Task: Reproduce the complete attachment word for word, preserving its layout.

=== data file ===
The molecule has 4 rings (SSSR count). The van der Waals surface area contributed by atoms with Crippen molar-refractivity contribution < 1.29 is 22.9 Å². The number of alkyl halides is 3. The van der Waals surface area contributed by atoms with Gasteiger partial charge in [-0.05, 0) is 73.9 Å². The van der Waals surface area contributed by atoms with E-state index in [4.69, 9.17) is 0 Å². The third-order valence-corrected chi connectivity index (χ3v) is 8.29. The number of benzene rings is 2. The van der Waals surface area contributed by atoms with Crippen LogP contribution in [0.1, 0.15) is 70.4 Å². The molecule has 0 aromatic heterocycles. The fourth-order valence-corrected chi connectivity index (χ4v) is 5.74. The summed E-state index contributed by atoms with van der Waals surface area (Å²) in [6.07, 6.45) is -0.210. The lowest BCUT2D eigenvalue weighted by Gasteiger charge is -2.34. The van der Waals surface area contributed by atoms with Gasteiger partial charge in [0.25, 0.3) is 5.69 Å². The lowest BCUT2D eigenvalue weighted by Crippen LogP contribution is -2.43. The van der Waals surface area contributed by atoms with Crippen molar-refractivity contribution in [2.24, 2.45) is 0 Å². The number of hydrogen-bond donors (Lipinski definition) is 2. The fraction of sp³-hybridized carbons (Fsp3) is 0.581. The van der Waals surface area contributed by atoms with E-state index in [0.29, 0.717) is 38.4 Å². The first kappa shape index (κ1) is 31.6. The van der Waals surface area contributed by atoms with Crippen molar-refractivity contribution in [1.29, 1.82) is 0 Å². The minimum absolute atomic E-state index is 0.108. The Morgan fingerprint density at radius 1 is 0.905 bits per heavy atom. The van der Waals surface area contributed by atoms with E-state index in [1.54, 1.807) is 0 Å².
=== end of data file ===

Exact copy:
The molecule has 4 rings (SSSR count). The van der Waals surface area contributed by atoms with Crippen molar-refractivity contribution < 1.29 is 22.9 Å². The number of alkyl halides is 3. The van der Waals surface area contributed by atoms with Gasteiger partial charge in [-0.05, 0) is 73.9 Å². The van der Waals surface area contributed by atoms with E-state index in [4.69, 9.17) is 0 Å². The third-order valence-corrected chi connectivity index (χ3v) is 8.29. The number of benzene rings is 2. The van der Waals surface area contributed by atoms with Crippen LogP contribution in [0.1, 0.15) is 70.4 Å². The molecule has 0 aromatic heterocycles. The fourth-order valence-corrected chi connectivity index (χ4v) is 5.74. The summed E-state index contributed by atoms with van der Waals surface area (Å²) in [6.07, 6.45) is -0.210. The lowest BCUT2D eigenvalue weighted by Gasteiger charge is -2.34. The van der Waals surface area contributed by atoms with Gasteiger partial charge in [0.25, 0.3) is 5.69 Å². The lowest BCUT2D eigenvalue weighted by Crippen LogP contribution is -2.43. The van der Waals surface area contributed by atoms with Crippen molar-refractivity contribution in [2.24, 2.45) is 0 Å². The number of hydrogen-bond donors (Lipinski definition) is 2. The fraction of sp³-hybridized carbons (Fsp3) is 0.581. The van der Waals surface area contributed by atoms with E-state index in [0.29, 0.717) is 38.4 Å². The first kappa shape index (κ1) is 31.6. The van der Waals surface area contributed by atoms with Crippen molar-refractivity contribution in [1.29, 1.82) is 0 Å². The minimum absolute atomic E-state index is 0.108. The Morgan fingerprint density at radius 1 is 0.905 bits per heavy atom. The van der Waals surface area contributed by atoms with E-state index in [1.54, 1.807) is 0 Å².